It’s been one year since Fraser Cascade School District turned their inclusive education department “upside down.”
And at the first school board meeting of this year, assistant superintendent Renge Bailie spoke to trustees about how it’s been working out.
And so far, it’s working.
“There has been a momentous shift in our inclusive education department,” she said. “It’s the birth of a new department,” with a lot of changes taking place around the district.
“We can move people where the needs are,” she said, “and it’s been a change but working quite well.”
They work out of the former ACE site in Agassiz, as a place to meet, collaborate and share.
There has also been a change to how the department is staffed and how staff is used around the district, Bailie said. The inclusive education coordinator is Donna Barner and the vice principal of inclusive education and early literacy is Jessica McKerrow.
They have also gained a new full-time district counsellor, along with counsellor Bernard Klop. The district also contracts teachers for the visually impaired, occupational therapists and physical therapists.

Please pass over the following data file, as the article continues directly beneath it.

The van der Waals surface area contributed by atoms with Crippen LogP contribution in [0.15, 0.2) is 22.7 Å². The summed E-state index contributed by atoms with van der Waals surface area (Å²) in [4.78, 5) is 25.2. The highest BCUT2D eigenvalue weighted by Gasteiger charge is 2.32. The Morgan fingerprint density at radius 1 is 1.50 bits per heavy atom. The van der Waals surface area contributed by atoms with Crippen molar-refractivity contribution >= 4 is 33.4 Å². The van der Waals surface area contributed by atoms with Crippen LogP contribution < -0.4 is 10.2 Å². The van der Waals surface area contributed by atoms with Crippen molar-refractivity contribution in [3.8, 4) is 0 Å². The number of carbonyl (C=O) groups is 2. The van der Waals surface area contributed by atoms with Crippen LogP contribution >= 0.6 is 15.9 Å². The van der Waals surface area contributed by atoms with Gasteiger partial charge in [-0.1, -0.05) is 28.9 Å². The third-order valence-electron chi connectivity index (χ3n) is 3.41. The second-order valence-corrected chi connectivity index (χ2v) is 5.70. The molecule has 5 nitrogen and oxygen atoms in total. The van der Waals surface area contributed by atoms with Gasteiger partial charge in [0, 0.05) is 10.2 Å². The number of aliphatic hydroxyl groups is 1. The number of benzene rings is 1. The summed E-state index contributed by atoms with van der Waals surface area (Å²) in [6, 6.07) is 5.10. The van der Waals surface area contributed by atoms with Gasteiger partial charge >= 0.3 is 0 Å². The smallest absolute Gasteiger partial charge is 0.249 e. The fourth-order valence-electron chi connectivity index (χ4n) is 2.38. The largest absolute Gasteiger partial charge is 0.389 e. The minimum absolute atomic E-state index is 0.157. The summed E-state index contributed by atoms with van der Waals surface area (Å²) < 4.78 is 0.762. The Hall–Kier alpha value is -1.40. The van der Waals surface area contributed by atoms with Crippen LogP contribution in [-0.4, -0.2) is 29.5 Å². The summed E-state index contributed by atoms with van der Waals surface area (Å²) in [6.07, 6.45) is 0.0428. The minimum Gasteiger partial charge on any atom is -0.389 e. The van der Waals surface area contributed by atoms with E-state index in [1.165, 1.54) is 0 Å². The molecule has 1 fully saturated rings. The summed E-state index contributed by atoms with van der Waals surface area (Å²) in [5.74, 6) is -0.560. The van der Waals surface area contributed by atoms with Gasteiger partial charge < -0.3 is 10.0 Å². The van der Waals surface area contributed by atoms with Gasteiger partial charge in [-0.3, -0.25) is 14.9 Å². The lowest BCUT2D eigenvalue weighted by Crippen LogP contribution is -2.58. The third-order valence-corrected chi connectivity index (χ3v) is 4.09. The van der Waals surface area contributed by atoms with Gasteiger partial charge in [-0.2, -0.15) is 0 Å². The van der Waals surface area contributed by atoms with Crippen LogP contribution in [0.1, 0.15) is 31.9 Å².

And, Bailie said, they have brought in a second English Language Learner’s teacher. There are currently 80 students in the district who use the ELL program, so the need was there.
“That was far too many students for one teacher,” she said.
They’ve already held one inclusive education team meeting already this year, and are focusing on sharing their knowledge and experience with the rest of the district’s teachers. They are building resources that will be available through professional development, and handbook specifically for special education assistants.
“It’s a learning time, it’s a growing time,” Bailie said. “So it’s not perfect but there are some really great things happening and I think we’re just going to improve with this new model.”
When Trustee Ron Johnstone mentioned that he was happy to see it’s working, and that it must include some difficulties with all the changes, Bailie agreed it’s had its moments.
She told the board that anytime the work gets hard as adults, it’s time to refocus and remember it’s all for the kids.
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